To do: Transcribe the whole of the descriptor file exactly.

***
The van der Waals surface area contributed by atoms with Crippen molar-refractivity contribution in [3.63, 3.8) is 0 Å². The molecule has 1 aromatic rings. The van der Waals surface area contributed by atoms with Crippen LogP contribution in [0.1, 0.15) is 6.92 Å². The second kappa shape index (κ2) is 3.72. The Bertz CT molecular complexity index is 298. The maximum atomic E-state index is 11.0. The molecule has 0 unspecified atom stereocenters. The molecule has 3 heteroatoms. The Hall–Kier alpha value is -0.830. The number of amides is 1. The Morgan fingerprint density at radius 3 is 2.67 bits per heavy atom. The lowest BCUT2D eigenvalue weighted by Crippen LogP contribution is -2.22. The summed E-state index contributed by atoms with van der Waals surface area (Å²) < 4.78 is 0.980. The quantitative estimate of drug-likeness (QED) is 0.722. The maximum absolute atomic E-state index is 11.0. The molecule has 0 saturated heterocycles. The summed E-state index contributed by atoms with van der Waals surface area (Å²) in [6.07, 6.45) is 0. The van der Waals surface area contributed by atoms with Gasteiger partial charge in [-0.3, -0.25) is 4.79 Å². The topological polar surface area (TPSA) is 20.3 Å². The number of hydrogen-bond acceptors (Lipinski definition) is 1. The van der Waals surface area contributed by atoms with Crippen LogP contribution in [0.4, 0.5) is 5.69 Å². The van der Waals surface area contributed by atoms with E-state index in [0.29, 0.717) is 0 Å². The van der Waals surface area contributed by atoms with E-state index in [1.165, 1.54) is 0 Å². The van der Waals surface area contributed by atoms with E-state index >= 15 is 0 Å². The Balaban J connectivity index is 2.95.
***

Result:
The van der Waals surface area contributed by atoms with Crippen molar-refractivity contribution in [3.63, 3.8) is 0 Å². The molecule has 1 aromatic rings. The van der Waals surface area contributed by atoms with Crippen LogP contribution in [0.1, 0.15) is 6.92 Å². The second kappa shape index (κ2) is 3.72. The Bertz CT molecular complexity index is 298. The maximum atomic E-state index is 11.0. The molecule has 0 unspecified atom stereocenters. The molecule has 3 heteroatoms. The Hall–Kier alpha value is -0.830. The number of amides is 1. The Morgan fingerprint density at radius 3 is 2.67 bits per heavy atom. The lowest BCUT2D eigenvalue weighted by Crippen LogP contribution is -2.22. The summed E-state index contributed by atoms with van der Waals surface area (Å²) < 4.78 is 0.980. The quantitative estimate of drug-likeness (QED) is 0.722. The maximum absolute atomic E-state index is 11.0. The molecule has 0 saturated heterocycles. The summed E-state index contributed by atoms with van der Waals surface area (Å²) in [6.07, 6.45) is 0. The van der Waals surface area contributed by atoms with Gasteiger partial charge in [-0.3, -0.25) is 4.79 Å². The topological polar surface area (TPSA) is 20.3 Å². The number of hydrogen-bond acceptors (Lipinski definition) is 1. The van der Waals surface area contributed by atoms with Crippen LogP contribution in [0.4, 0.5) is 5.69 Å². The van der Waals surface area contributed by atoms with E-state index in [0.29, 0.717) is 0 Å². The van der Waals surface area contributed by atoms with E-state index in [1.165, 1.54) is 0 Å². The van der Waals surface area contributed by atoms with E-state index >= 15 is 0 Å². The Balaban J connectivity index is 2.95.